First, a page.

New York State


During the period from the end of the First World War to the beginning of World War II, mining in New York State generally declined. Graphite mining ceased. Quarries for building stone greatly diminished. Only a few of the largest iron mines survived and but two garnet mines remained in operation during the early part of this period. Two small emery (abrasive) mines in Westchester County eventually failed. However, the Second World War brought resurgence in some quarters of the mining industry. Because of the necessity of a domestic source for certain raw materials, large iron mines in the Adirondack counties of Essex, Clinton and St. Lawrence were rejuvenated. From 1938 to 1945, more than eight million tons of ore were produced from the mines at Mineville, Essex County, alone. A nineteenth century iron mine at Tahawus in Essex County was reincarnated as an ilmenite (FeTiO3) mine to provide titanium dioxide, an essential component of paint pigment and chemical smoke screens. These mines remained in operation for as much as forty years but all were closed by 1982 and neither iron nor titanium were being mined in New York State by the beginning of the twenty-first century. The last of the gypsum mines closed in 1999.

Some mines did fare well in the modern period. Industrial talc mines in St. Lawrence County expanded. The talc was used for filler in paper, ceramics and rubber. It was not used for cosmetics. The talc mines closed in 2008. Mines for sphalerite (ZnS), a primary zinc ore, were established in 1920 and continued to operate in St. Lawrence County until 2008. Halite, extracted both as rock salt and brine is still an important commodity. Clay for landfill cover and portland cement is mined. Small mines produce peat for agricultural purposes. Garnet is still produced for abrasives and water filtration. During this modern period, a new commodity came to maturity. The mineral wollastonite (CaSi03) entered the market as a filler material and found particular utility in the manufacture of molded resin automobile body panels. Two New York State mines in the Adirondacks produce a third of the world’s supply of this mineral. Granite, slate and bluestone (sandstone) quarries show continued strength. By far the most important mines in the state of New York in the modern period are those that produce construction aggregates (crushed stone, sand and gravel) and portland cement.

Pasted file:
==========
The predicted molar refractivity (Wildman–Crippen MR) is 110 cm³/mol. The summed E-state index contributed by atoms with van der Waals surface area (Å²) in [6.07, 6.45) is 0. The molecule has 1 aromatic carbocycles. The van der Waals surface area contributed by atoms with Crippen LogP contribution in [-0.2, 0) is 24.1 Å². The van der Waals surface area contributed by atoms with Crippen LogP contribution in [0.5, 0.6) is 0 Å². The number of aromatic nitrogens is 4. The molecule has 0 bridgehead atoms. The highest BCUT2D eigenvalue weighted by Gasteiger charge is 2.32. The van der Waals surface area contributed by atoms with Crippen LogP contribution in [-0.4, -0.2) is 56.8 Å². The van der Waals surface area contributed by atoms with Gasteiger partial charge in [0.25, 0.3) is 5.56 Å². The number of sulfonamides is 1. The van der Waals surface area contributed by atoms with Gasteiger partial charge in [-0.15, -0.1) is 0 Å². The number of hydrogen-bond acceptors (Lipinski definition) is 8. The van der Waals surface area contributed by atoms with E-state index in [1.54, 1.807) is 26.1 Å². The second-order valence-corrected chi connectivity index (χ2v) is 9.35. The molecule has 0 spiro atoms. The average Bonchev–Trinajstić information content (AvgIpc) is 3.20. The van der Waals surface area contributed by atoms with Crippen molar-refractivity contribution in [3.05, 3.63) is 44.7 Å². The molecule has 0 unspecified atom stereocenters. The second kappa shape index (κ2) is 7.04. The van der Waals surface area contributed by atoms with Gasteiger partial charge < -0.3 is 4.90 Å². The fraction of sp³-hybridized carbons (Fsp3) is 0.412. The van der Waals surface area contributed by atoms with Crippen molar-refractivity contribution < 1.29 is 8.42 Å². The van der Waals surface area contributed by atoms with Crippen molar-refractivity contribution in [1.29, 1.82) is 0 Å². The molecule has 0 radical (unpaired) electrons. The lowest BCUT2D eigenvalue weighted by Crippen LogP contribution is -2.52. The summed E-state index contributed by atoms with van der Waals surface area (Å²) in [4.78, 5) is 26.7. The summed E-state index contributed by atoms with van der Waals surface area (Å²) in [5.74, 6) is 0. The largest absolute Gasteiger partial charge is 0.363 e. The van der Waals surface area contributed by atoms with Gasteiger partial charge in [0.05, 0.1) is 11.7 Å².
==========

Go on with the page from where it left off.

At the beginning of the twenty-first century, there were 2,500 operating mines in New York State. These mines provided direct employment for about 5,000 people and indirect employment, that is jobs for people who use the products, for five times that number. Ninety percent of the mines are for construction aggregates which are used to build road, houses, schools, airports and many other projects that use fill, concrete or asphalt. New York was the only state to produce wollastonite, and was first in production of garnet, third in salt, sixth in dimension stone, and eighth in portland cement. The following table lists mineral production in New York State in recent years.




The New York State Geological Survey (NYSGS) is a bureau of
the New York State Museum in the New York State Education Department.